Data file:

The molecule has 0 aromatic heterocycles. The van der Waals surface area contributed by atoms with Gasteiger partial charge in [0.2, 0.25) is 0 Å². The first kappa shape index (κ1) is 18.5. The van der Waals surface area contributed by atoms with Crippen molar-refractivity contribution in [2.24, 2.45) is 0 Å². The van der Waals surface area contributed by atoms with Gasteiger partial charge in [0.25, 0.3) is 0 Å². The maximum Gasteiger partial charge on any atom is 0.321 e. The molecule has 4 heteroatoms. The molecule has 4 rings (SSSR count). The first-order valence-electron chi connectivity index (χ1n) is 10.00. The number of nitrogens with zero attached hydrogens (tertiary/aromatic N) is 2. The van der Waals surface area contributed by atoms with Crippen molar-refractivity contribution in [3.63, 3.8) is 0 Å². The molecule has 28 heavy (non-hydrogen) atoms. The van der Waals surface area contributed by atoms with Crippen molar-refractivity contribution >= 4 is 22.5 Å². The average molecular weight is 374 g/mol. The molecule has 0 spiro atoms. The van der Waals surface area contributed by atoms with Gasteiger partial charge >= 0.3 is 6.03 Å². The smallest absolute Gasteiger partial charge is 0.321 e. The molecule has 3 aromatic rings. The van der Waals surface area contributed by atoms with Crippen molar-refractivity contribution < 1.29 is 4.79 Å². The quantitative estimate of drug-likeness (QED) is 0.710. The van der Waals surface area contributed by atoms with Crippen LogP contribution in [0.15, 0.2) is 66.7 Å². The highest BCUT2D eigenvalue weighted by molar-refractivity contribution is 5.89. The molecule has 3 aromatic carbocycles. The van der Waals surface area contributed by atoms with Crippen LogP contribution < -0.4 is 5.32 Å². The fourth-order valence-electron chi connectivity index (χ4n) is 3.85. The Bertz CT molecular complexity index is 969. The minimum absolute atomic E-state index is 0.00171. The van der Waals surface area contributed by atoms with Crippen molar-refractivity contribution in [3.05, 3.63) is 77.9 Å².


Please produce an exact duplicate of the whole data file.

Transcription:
The molecule has 0 aromatic heterocycles. The van der Waals surface area contributed by atoms with Gasteiger partial charge in [0.2, 0.25) is 0 Å². The first kappa shape index (κ1) is 18.5. The van der Waals surface area contributed by atoms with Crippen molar-refractivity contribution in [2.24, 2.45) is 0 Å². The van der Waals surface area contributed by atoms with Gasteiger partial charge in [0.25, 0.3) is 0 Å². The maximum Gasteiger partial charge on any atom is 0.321 e. The molecule has 4 heteroatoms. The molecule has 4 rings (SSSR count). The first-order valence-electron chi connectivity index (χ1n) is 10.00. The number of nitrogens with zero attached hydrogens (tertiary/aromatic N) is 2. The van der Waals surface area contributed by atoms with Crippen molar-refractivity contribution in [3.63, 3.8) is 0 Å². The molecule has 28 heavy (non-hydrogen) atoms. The van der Waals surface area contributed by atoms with Crippen molar-refractivity contribution >= 4 is 22.5 Å². The average molecular weight is 374 g/mol. The molecule has 0 spiro atoms. The van der Waals surface area contributed by atoms with Gasteiger partial charge >= 0.3 is 6.03 Å². The smallest absolute Gasteiger partial charge is 0.321 e. The molecule has 3 aromatic rings. The van der Waals surface area contributed by atoms with Crippen molar-refractivity contribution < 1.29 is 4.79 Å². The quantitative estimate of drug-likeness (QED) is 0.710. The van der Waals surface area contributed by atoms with Crippen LogP contribution in [0.15, 0.2) is 66.7 Å². The highest BCUT2D eigenvalue weighted by molar-refractivity contribution is 5.89. The molecule has 3 aromatic carbocycles. The van der Waals surface area contributed by atoms with Crippen LogP contribution < -0.4 is 5.32 Å². The fourth-order valence-electron chi connectivity index (χ4n) is 3.85. The Bertz CT molecular complexity index is 969. The minimum absolute atomic E-state index is 0.00171. The van der Waals surface area contributed by atoms with Crippen molar-refractivity contribution in [3.05, 3.63) is 77.9 Å².